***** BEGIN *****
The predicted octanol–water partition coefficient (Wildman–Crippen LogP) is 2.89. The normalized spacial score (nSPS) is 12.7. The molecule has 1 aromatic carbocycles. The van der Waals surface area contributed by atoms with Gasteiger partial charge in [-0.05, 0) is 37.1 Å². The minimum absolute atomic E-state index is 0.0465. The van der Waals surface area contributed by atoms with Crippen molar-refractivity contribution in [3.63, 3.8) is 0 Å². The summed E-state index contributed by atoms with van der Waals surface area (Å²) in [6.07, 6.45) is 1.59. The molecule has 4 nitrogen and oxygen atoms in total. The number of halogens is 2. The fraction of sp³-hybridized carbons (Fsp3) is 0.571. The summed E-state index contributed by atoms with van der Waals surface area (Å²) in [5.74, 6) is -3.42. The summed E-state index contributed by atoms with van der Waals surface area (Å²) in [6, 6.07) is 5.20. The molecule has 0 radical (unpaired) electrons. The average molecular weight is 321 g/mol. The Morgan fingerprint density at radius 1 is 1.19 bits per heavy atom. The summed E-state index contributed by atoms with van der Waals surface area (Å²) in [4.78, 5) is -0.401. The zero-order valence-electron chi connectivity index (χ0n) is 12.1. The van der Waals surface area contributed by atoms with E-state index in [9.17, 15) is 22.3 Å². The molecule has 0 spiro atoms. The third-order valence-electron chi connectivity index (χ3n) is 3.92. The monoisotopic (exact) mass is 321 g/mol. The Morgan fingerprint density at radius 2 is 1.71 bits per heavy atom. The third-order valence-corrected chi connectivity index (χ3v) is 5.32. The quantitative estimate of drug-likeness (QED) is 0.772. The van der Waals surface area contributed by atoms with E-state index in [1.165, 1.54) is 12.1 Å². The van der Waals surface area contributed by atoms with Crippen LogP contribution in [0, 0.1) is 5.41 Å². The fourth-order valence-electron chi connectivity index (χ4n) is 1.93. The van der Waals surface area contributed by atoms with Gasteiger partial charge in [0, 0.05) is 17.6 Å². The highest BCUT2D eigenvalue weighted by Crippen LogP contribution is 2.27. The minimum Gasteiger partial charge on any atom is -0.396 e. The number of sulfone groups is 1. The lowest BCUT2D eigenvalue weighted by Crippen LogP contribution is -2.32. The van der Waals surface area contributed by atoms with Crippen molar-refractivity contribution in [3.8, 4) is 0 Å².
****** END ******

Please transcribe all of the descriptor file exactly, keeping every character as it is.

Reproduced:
The predicted octanol–water partition coefficient (Wildman–Crippen LogP) is 2.89. The normalized spacial score (nSPS) is 12.7. The molecule has 1 aromatic carbocycles. The van der Waals surface area contributed by atoms with Gasteiger partial charge in [-0.05, 0) is 37.1 Å². The minimum absolute atomic E-state index is 0.0465. The van der Waals surface area contributed by atoms with Crippen molar-refractivity contribution in [3.63, 3.8) is 0 Å². The summed E-state index contributed by atoms with van der Waals surface area (Å²) in [6.07, 6.45) is 1.59. The molecule has 4 nitrogen and oxygen atoms in total. The number of halogens is 2. The fraction of sp³-hybridized carbons (Fsp3) is 0.571. The summed E-state index contributed by atoms with van der Waals surface area (Å²) in [5.74, 6) is -3.42. The summed E-state index contributed by atoms with van der Waals surface area (Å²) in [6, 6.07) is 5.20. The molecule has 0 radical (unpaired) electrons. The average molecular weight is 321 g/mol. The Morgan fingerprint density at radius 1 is 1.19 bits per heavy atom. The summed E-state index contributed by atoms with van der Waals surface area (Å²) in [4.78, 5) is -0.401. The zero-order valence-electron chi connectivity index (χ0n) is 12.1. The van der Waals surface area contributed by atoms with E-state index in [9.17, 15) is 22.3 Å². The molecule has 0 spiro atoms. The third-order valence-electron chi connectivity index (χ3n) is 3.92. The monoisotopic (exact) mass is 321 g/mol. The Morgan fingerprint density at radius 2 is 1.71 bits per heavy atom. The third-order valence-corrected chi connectivity index (χ3v) is 5.32. The quantitative estimate of drug-likeness (QED) is 0.772. The van der Waals surface area contributed by atoms with E-state index in [1.165, 1.54) is 12.1 Å². The van der Waals surface area contributed by atoms with Crippen LogP contribution in [0, 0.1) is 5.41 Å². The fourth-order valence-electron chi connectivity index (χ4n) is 1.93. The van der Waals surface area contributed by atoms with Gasteiger partial charge in [0, 0.05) is 17.6 Å². The highest BCUT2D eigenvalue weighted by Crippen LogP contribution is 2.27. The minimum Gasteiger partial charge on any atom is -0.396 e. The number of sulfone groups is 1. The lowest BCUT2D eigenvalue weighted by Crippen LogP contribution is -2.32. The van der Waals surface area contributed by atoms with Crippen molar-refractivity contribution in [3.8, 4) is 0 Å².